21 Mar 2014
•Markets were volatile during the week as the US central bank governor stumbled when asked when interest rates would start to rise and then indicated that they may rise at a quicker pace.
•The Aussie market looks likely to finish flat, whilst US stocks rallied this week bringing the market to within a fraction of another record high.
•European stocks also rallied as Russian President Putin made clear that the rest of Ukraine didn’t interest him and he was happy with just Crimea. Russian troops took Crimea without any conflict following the vote.
•Asian markets were down as poorer Chinese economic data and concerns regarding two recent corporate defaults waned on the region.
•Merger potentials David Jones and Myer reported this week. Results were uninspiring, though not any worse, as retail conditions struggle to improve.
•Transurban Group announced that it, and its partners (Lend Lease), have been selected as the preferred tenderer for the contract to design and construct the NorthConnex Motorway (formerly F3-M2).
•AGL Energy is pressuring the NSW government to allow coal seam gas developments by warning of the effects of potential gas shortages. AGL released a study that concluded NSW could experience about 20 days of gas shortages from the winter of 2016 if the winter is particularly cold.
•Locally, business finance lifted in January with total commitments up by 2.1%. A small increase given the current low levels, but a positive sign nonetheless. Personal lending and personal finance continued their anaemic trajectory.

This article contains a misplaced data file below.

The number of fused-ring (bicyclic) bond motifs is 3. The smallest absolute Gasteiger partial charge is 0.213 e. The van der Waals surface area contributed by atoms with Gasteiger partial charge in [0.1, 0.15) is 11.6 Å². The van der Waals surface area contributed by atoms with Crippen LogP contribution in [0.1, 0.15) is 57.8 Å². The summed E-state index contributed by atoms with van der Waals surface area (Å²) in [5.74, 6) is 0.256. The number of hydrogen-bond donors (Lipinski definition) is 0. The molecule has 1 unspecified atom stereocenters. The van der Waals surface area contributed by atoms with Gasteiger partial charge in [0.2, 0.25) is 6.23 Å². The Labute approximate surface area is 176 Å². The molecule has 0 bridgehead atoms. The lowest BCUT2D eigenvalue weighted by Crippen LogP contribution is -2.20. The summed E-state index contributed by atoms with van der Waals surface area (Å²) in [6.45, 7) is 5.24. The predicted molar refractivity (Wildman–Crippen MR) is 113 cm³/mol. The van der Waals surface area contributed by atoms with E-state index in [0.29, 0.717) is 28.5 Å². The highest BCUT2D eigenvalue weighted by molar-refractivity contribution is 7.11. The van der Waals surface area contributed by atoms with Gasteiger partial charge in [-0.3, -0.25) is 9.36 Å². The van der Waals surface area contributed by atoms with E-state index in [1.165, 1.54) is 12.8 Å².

•Sales of new motor vehicles in Australia lifted slightly in February. However, total sales are now 3.5% lower than in the same period last year.
•Job ads on the internet fell by 3.3% in February, to be worse than this time last year. 7 of the 8 occupational groups fell in February. The weakest demand was for sales workers, which fell 5.7%.
•The cold weather that plagued the US for much of December and January seems to have fallen out of the economic data with industrial production and overall output beating expectations on the upside.
•Subsequently, the US central bank agreed to again cut their monthly stimulus measures by another $10bn. This was expected. Unexpectedly, they also mentioned that they may need to push interest rates up a bit more aggressively in 2015 and 2016 than previously expected.
•Eurozone annual inflation dropped back in February to same level that triggered a surprise cut in interest rates in November. The reading was the joint lowest in 4 years. Very concerning to the European recovery.
•The Senate rejected the Abbott Government’s legislation to abolish the carbon tax. Labor and the Greens used their combined numbers to quash the legislation. Finance Minister and Assistance Treasurer Arthur Sinodinos was forced to stand aside from his frontbench post while a corruption enquiry investigates the dealings of a company he was involved in prior to entering parliament.
•The people of the Crimean region of Ukraine voted in favour to annexe to Russia. Hardly surprising given Russia already controlled the area and most of the area is Russian speaking. The vote and result has been declared illegal by the western world. Financial and travel sanctions have followed for government officials and large business owners in Russia and Crimea. Further sanctions are likely.
• Chinese Premier Li Keqiang announced that corporate bond defaults are likely to increase in China and have to be tolerated. We’ve seen evidence of 2 company defaults already over the last couple of weeks. This is a big change in stance from previous policy where corporates were bailed out by the Chinese government in order to maintain stability. Given very high debt levels in China, this is a game-changer.